Engraved sterling silver tea tray honoring recipient's service to the URO

Language of Description
Alt. Identifiers
  • 1994.97.1
1 Jan 1948 - 31 Dec 1956, 1 Jan 1956 - 31 Dec 1956
Level of Description
  • English
EHRI Partner

Extent and Medium

overall: Height: 14.750 inches (37.465 cm) | Width: 18.625 inches (47.308 cm) | Depth: 0.313 inches (0.795 cm)


Biographical History

Benjamin Berell Ferencz (1920-2023) was born in Șomcuta Mare, Romania (Nagysomkút, Hungary) on March 11, 1920 to Joseph and Sarah Ferencz. At the time, Șomcuta Mare was part of Hungary, but was occupied by Romania. The city was ceded to Romania under the Treaty of Trianon shortly after Benjamin’s birth, and the Ferencz family immigrated to the United States at the end of 1920 and settled in New York City. Ferencz received a Bachelor of Science in Social Science from the City College of New York in 1940, and a law degree from Harvard Law School in 1943. Ferencz served in the United States Army from 1943-1945. During that time he held several positions, including with the anti-aircraft artillery battalion and the War Crimes Branch of the Army. After the war, the US Government recruited Ferencz to join a team working on the Nuremberg trials. Ferencz was sent to Berlin with a team to investigate official Nazi records, which would later be used in the trials, and was later appointed Chief Prosecutor for the Einsatzgruppen Trial. After the trial, Ferencz fought for compensation for victims and survivors and continued to dedicate his life to ending war and promoting Justice. He authored numerous monographs, articles, and commentaries, primarily on matters of international law, the need for an international criminal court, and world peace. Ferencz served in a variety of positions related to the Holocaust. Some of those positions included Executive Counsel, Office of the Chief of Counsel for War Crimes, Nuremberg, 1946-1948; Chief Prosecutor for the United States in the war crimes trial against Nazi extermination squads, 1947; Director General, Jewish Restitution Successor Organization, 1948-1956; Director of Operations, United Restitution Organization, Ltd., 1954-1956; Special Legal Advisor at Hague reparations negotiations, Germany-Israel, 1952; Conference on Jewish Material Claims Against Germany, 1953-1956; Counsel, International Council of B'nai B'rith, 1958-1961; Counsel, American Oeuvre de Secours aux Enfants, 1959-1961; and numerous other councils and conferences related to the Holocaust. He held the position of Adjunct Professor of International Law at Pace University in White Plains, New York, and was the founder and Executive Director of the Peace Center. Ferencz married Gertrude Ferencz Fried (1919-2019) in 1946, and had four children: Carol, Robin Donald, and Nina. He passed away in Florida on April 7, 2023.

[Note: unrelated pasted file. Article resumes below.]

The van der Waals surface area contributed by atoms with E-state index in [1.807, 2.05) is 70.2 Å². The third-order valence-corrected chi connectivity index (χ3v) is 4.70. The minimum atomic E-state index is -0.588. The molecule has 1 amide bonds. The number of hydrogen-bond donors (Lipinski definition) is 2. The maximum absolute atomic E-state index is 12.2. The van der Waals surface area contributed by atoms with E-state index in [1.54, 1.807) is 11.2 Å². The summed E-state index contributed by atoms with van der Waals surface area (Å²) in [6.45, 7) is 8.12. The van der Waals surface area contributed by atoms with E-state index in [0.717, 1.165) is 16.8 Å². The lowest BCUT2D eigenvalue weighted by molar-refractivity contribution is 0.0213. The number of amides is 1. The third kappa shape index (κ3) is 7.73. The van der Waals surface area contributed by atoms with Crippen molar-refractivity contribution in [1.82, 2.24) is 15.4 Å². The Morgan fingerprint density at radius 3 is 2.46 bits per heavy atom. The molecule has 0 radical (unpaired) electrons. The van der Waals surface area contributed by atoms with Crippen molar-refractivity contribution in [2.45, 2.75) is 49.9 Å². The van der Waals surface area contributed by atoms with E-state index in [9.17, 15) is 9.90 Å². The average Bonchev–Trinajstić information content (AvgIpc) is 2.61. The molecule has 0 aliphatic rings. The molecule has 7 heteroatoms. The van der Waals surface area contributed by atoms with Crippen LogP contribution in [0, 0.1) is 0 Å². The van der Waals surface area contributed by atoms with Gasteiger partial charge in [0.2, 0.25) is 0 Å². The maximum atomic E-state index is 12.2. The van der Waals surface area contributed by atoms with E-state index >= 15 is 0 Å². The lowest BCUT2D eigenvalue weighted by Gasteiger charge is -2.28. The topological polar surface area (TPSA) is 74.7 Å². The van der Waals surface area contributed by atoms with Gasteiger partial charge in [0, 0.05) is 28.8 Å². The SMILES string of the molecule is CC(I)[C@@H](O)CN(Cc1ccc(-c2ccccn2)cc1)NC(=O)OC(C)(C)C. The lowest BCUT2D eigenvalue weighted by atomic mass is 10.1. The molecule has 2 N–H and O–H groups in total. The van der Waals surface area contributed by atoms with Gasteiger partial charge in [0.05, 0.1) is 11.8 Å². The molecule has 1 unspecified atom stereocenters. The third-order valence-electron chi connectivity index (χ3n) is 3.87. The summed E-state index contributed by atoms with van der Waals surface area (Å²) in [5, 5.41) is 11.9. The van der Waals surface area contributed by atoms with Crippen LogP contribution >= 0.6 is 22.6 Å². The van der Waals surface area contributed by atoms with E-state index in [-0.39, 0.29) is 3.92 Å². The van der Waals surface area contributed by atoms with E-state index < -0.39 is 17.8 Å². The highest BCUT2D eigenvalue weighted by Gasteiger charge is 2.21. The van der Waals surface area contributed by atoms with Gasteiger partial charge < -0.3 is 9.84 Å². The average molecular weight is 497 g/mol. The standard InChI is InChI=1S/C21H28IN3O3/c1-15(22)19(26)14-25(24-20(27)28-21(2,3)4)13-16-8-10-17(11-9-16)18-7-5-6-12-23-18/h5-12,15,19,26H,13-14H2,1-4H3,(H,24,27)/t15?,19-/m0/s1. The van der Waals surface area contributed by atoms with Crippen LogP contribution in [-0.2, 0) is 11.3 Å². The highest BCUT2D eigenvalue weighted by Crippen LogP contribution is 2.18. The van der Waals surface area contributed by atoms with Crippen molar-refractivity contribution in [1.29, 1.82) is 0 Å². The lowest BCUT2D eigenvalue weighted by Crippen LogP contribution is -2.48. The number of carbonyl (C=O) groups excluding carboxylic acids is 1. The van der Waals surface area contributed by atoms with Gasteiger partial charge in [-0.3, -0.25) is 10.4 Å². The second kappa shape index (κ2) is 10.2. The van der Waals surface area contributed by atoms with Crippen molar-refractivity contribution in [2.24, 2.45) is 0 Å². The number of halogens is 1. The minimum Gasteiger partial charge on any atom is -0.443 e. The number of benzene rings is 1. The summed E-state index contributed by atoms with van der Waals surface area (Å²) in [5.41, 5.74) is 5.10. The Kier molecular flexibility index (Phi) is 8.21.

Archival History

The tray was donated to the United States Holocaust Memorial Museum in 1994 by Benjamin Ferencz.


United States Holocaust Memorial Museum Collection, Gift of Benjamin B. Ferencz

Scope and Content

Sterling silver tea tray presented to Benjamin Ferencz from the staff of the JRSO, LAD, and URO (United Restitution Organization) commemorating his service from 1948-1956 in Nuremberg and Frankfurt, Germany.

Conditions Governing Access

No restrictions on access

Conditions Governing Reproduction

No restrictions on use

Physical Characteristics and Technical Requirements

Large oval sterling silver tray with a raised, beveled, scalloped edge that was part of a coffee and tea service, with an engraved inscription in English on the underside.

reverse, engraved : To Benny and Gertrude, presented by JRSO LAD and URO Staff Members in friendly remembrance of common work for a good cause 1948-1956, Nurnberg; Frankfurt / M. ( list of staff members from the URO and JRSO follows.)

Corporate Bodies



This description is derived directly from structured data provided to EHRI by a partner institution. This collection holding institution considers this description as an accurate reflection of the archival holdings to which it refers at the moment of data transfer.